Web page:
Now, at last the sun is shining and I’m in the mood for my favourite summer suppers, which means I’m looking to Italy.
Italian cooking excels at simple seasonal food that looks and tastes like summer.
Swiss Chard (or Spinach) Torta with Raisins and Pine Nuts
It’s easy to go on for years cooking the same old things. And I’m as guilty as the next person. Only I get restless and curious. A state of mind that finds me flicking through books looking for new recipes.
I found this one in one of my all-time favourite books, Marcella Hazan’s Essentials of Italian Classic Cooking. On the face of it a simple torta, in reality a combination of flavours and textures that brings new life to leafy greens. Easy to make in advance and reheat, or eat cold with a salad.
1.2kg Swiss Chard, or Spinach (1.4kg if the chard as meaty stalks)
½ onion, finely chopped
115g parmesan, finely grated
4 tbsp pine nuts
2 lightly beaten eggs
6 tbsp raisins (muscat if you can get them, soaked in enough water to cover)
75g lightly toasted breadcrumbs
Preheat oven to 180C/ Gas 4
Chop the chard or spinach into ½cm strips. If using older chard with large stalks remove these first. Blanche the greens in boiling salted water. Drain and set aside to cool.
Meanwhile sauté the onion in a generous quantity of olive oil until golden. Squeeze as much liquid as you can out of the chard, I simply take small handfuls and squeeze the water out. Next chop again into small strips. Don’t use a food processor as this will turn it into a puree.
Add the chard to the onion, turn the heat up and cook until the mixture dries and the chard almost sticks to the pan. Set aside and allow to cool.
Whilst the chard mix is cooling lightly oil a springform baking tin and add half the breadcrumbs. Shake the tin around and to coat the bottom and side of the tin – only about a couple of inches up the sides of the tin.
Add the parmesan, the pine nuts, beaten eggs and raisins, drained of their liquid to the chard mix. Season with salt and black pepper. Combine thoroughly and pour into the tin. Top with the remaining breadcrumbs. You can always use more breadcrumbs if you need to. Drizzle the top lightly with olive oil. So the breadcrumbs toast to a golden crisp. Bake in the oven for 40mins.
Panzanella (Tomato and Bread Salad)
This really, really does taste so good. Every time I make it I wonder why I don’t make it more. Still I do manage to make it maybe 3 or 4 times each summer, usually eaten with BBQ mackerel, or steak or just on its own. If it’s just me to cook for I consider this a meal in itself.
This version is a Jamie Oliver one, you’ll find loads of slight variations out there but this is as simple and straight forward as you’ll get.
200g stale crusty bread (doesn’t have to be stale but it will soak up the juice better if it is)
600g tomatoes, roughly chopped
Freshly ground black pepper
1 handful small capers, drained
1 small red onion, peeled and very finely sliced
280g jarred red peppers, drained and roughly chopped
8 anchovy fillets in oil, drained and finely sliced (optional)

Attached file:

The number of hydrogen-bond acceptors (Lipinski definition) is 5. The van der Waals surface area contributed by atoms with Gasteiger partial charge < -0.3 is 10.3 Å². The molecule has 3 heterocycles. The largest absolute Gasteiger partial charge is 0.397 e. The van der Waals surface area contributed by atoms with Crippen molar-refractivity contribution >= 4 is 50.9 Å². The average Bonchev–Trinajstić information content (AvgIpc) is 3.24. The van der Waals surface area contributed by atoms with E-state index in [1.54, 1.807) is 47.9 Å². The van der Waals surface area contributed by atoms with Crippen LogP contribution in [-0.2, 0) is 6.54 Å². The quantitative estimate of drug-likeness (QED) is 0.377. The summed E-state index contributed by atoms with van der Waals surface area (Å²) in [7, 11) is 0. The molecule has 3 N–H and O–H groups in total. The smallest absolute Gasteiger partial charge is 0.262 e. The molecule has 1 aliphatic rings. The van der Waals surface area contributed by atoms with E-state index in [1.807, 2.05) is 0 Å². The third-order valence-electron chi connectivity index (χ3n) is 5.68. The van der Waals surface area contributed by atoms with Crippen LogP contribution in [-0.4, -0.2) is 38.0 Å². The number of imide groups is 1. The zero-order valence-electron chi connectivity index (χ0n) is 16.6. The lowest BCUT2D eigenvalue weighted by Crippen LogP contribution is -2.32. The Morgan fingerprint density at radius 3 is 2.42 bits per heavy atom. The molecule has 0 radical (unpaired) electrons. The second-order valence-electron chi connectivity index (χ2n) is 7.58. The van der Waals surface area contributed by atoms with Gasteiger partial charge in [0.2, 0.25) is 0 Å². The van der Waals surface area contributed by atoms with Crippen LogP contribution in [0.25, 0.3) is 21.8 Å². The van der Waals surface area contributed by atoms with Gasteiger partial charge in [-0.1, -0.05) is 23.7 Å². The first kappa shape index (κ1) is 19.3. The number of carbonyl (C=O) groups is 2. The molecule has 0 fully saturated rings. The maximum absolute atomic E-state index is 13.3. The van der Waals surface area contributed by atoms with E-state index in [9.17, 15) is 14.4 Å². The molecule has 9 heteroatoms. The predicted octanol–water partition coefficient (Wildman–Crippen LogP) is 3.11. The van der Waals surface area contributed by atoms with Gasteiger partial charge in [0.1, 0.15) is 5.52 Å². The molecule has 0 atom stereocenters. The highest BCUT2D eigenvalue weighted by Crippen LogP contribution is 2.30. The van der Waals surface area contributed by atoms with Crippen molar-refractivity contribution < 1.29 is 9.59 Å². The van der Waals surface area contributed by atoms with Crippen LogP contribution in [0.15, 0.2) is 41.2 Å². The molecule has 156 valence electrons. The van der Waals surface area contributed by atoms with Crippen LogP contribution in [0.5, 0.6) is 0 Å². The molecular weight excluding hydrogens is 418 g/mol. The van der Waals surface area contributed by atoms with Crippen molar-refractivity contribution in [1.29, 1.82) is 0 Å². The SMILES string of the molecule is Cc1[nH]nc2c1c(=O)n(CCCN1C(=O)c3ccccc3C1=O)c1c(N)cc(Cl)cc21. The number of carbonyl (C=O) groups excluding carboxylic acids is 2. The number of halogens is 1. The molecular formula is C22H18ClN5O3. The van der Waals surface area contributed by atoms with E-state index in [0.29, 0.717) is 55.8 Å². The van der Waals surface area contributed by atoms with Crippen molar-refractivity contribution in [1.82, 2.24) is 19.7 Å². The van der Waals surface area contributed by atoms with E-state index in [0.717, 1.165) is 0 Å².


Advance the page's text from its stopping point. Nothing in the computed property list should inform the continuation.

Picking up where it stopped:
Red wine vinegar
Extra virgin olive oil
Rip the bread into rough 3cm pieces and place on a tray. If it’s not already a bit dry, then set aside for around 30 minutes – this helps to dry it out.
Place the tomatoes in a bowl and season with salt and pepper. Rinse the capers, squeezing out any excess liquid and add to the bowl, along with the onion, peppers, ciabatta and anchovies, if using. Toss the mixture together with your hands, then stir in 2 tablespoons of vinegar and about 3 times as much extra virgin olive oil. Taste and add a little more salt, pepper, vinegar or oil, if needed.
Rip the basil leaves, stir together and serve. Delicious with barbecued meats or roast chicken.
Pan Roasted Sea Bream/Bass with Oregano and Lemon
Another simple, classic Marcella recipe. One that you might flick past, thinking it unremarkable. However, you’d be mistaken because contained within this recipe is a simple technique of Italian cooking that will transform the way you cook fish. Pan roasting.
Plus, it’s super quick. All done in about the time it takes to boil up some salad potatoes and throw together a green salad.
1 whole sea bream, or bass per person, or thick fillets (skin on)
3 cloves garlic
2 tbsp. veg oil
1 tbsp. fresh oregano, 1/2tsp dried oregano
½ lemon, squeezed
Wash the fish inside and out, then pat dry with a kitchen towel. Mash the garlic with the back of a knife, just enough to split the skin. Remove skin and discard.
Heat the butter and vegetable oil in a sauté pan, or deep frying pan with a lid. Turn the heat to medium-high. Pour the flour onto a flat plate, dredge the fish in the flour and add to pan with the garlic and the oregano. If using fillets put the fish in skin side down.
Brown the fish for 1½ on each side. Be careful not to allow the garlic or herbs to burn. Adjust heat accordingly. Season, add the lemon juice, put the lid on, turn the heat down to medium – medium-low, and cook for about 10 mins depending on how thick the fish is. Turn the fish after 6 minutes.
Serve immediately with the pan juices poured over the fish.
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